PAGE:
He did eventually ask how long they would be doing this, and the monk lit up as he saw a “teachable moment”. He gently explained to Krav that his question was irrelevant, for time was illusory. At this statement, Krav stopped—he could not understand what on earth the dwarf could mean by that—and asked him how time could be illusory, since the sun rose and set on a daily basis. As was his wont, the master answered with another question: here, in the heart of the mountain, did the sun still rise and set daily? How did anyone know that the sun and moon themselves were not illusions? Krav was certain, at this point, that someone had gone mad, and he wasn’t sure it wasn’t him. He didn’t so much sleep on the floor at bedtime as lie awake, staring up into the darkness. He was going to have to figure out what exactly it was he was supposed to do here, and get it done so that he could get back into the world where things made sense.

Time did indeed become like an illusion; it didn’t take long for Krav to completely lose track of how long he had been there, or even how long he was doing whatever tasks they set him to do. What he did notice about himself is that he was rapidly losing muscle tone and his reflexes were deteriorating; he did what he could in his daily exercises to forestall that loss, whether it was raking sand, eating, or carrying water. At one point, he realized that he had no idea how long he had been there, and although his memories were vivid, he did not know whether this episode was a footnote or the new chapter that his life had turned, and you could tell him that he had been there a year or a week, he might have believed either (although he was leaning toward a year).

Krav began to settle into the routine of his new existence, although he still yearned after the life he had left behind. He did feel more accomplished as a meditator, but mused to himself that his monk masters would see only attachment in that. He had just recovered from what for lack of a better word one might call a bout of homesickness when a commotion burst out in the monastery. There were interlopers headed into the monastery, including at least one female! A wave of excitement washed over Krav, and he felt the familiar pull of adrenaline, jerking his muscles into action. As fate would have it, the “interlopers” were some very familiar faces, who looked equally surprised and relieved to see their warlord alive and well. The joy did not last long; they told Krav that there was an army of goblins, organized and surprisingly well trained, heading toward this mountain. As this was being explained, the head of the order quietly made his way to Krav. Once the group explained to him what was headed for the monastery, he did not visibly react, but turned to Krav and said, “Forgive us, for this is a great burden I am about to lay upon you. We do not intend to fight, for it is not our way. We are not attached to our lives here. However, the youngest and newest in our order, they have not had the time to decide whether to commit fully to our way of life. So I ask you: take the acolytes and lead them from this place, so that they may choose freely the way of life that they will follow.”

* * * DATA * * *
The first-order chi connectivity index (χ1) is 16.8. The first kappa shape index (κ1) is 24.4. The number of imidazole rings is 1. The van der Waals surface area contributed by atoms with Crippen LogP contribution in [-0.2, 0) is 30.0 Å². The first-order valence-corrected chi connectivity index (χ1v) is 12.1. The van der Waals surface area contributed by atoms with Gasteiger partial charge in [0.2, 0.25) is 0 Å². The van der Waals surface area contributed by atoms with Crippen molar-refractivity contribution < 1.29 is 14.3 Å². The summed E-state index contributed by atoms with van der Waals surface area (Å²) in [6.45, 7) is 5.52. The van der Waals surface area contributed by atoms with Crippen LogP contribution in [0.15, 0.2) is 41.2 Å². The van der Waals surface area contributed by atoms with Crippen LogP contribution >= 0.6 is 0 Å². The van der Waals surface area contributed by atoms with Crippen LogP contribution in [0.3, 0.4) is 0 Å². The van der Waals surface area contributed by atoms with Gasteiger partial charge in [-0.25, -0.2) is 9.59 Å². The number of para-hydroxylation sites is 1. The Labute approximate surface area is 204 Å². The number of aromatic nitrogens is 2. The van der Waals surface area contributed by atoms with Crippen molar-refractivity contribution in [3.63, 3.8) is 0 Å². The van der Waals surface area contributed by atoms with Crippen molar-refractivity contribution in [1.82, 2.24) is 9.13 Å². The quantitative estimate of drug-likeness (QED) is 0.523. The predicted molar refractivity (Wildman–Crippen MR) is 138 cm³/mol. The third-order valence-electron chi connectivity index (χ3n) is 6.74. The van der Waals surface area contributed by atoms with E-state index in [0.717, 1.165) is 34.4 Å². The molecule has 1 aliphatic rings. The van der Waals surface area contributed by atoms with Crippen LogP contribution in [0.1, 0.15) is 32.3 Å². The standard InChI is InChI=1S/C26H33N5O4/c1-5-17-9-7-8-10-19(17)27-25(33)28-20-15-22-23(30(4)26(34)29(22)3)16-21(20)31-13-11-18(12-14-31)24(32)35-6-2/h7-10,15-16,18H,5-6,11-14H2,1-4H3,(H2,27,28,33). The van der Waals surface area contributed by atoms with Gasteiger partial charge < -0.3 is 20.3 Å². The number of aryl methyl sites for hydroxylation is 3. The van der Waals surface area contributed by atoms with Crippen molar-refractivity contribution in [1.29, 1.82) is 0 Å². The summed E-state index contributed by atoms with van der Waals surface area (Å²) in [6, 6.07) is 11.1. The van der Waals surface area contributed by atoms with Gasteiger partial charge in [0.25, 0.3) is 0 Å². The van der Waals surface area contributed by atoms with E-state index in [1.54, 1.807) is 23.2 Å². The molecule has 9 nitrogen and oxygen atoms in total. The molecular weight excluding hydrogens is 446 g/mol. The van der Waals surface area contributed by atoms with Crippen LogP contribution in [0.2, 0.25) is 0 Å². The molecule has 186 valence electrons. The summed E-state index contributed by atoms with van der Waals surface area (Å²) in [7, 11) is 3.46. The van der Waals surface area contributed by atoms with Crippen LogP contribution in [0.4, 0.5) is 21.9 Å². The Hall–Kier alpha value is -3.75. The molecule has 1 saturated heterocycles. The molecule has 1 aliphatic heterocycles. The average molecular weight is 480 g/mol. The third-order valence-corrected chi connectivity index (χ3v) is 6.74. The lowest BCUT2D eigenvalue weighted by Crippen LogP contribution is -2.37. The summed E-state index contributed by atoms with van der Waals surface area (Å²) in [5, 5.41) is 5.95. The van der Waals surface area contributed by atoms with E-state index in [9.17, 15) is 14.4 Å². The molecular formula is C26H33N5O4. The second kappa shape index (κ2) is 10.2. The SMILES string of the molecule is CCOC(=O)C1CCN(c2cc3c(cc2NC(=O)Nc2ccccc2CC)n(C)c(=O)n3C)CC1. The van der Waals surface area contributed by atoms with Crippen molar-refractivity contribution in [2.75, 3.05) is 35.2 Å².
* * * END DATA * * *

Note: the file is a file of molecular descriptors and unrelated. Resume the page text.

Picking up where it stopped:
When asked where they would go or what they would do, they answered that there was a meditation garden on the highest level of the mountain, and that they would go there, and meditate until their ends came. Krav’s armor and weaponry were returned to him, and he was girded in his armor, but his mind was firm: he would not abandon the monks to their fate.

Krav turned to Balthazar and said to him, “Brother, please do as the head of the order has asked. For my own part, I cannot leave them here to die.”
Lori piped up, “Are you crazy? This army is huge! Scores of goblins, goblin mages, and who knows what else! You are throwing your life away!”
Krav smiled, and said to her, “No—I am taking my life to use it for a noble cause. I don’t regret it.”
Rabadash shook his head. “Krav, if I thought it would do any good, I would encourage us all to stay. The survival of these monks is not written in the stars, and you cannot change that. None of us can. However, you can help them live on by helping their ideals to survive, and you will do that best by LIVING, and caring for the acolytes, maybe even helping them to re-found the order.”
“This is all very nice, but does anyone remember that goblins are on their way here?” Lori asked, clearly agitated and trying very hard to stay ahead of the coming onslaught.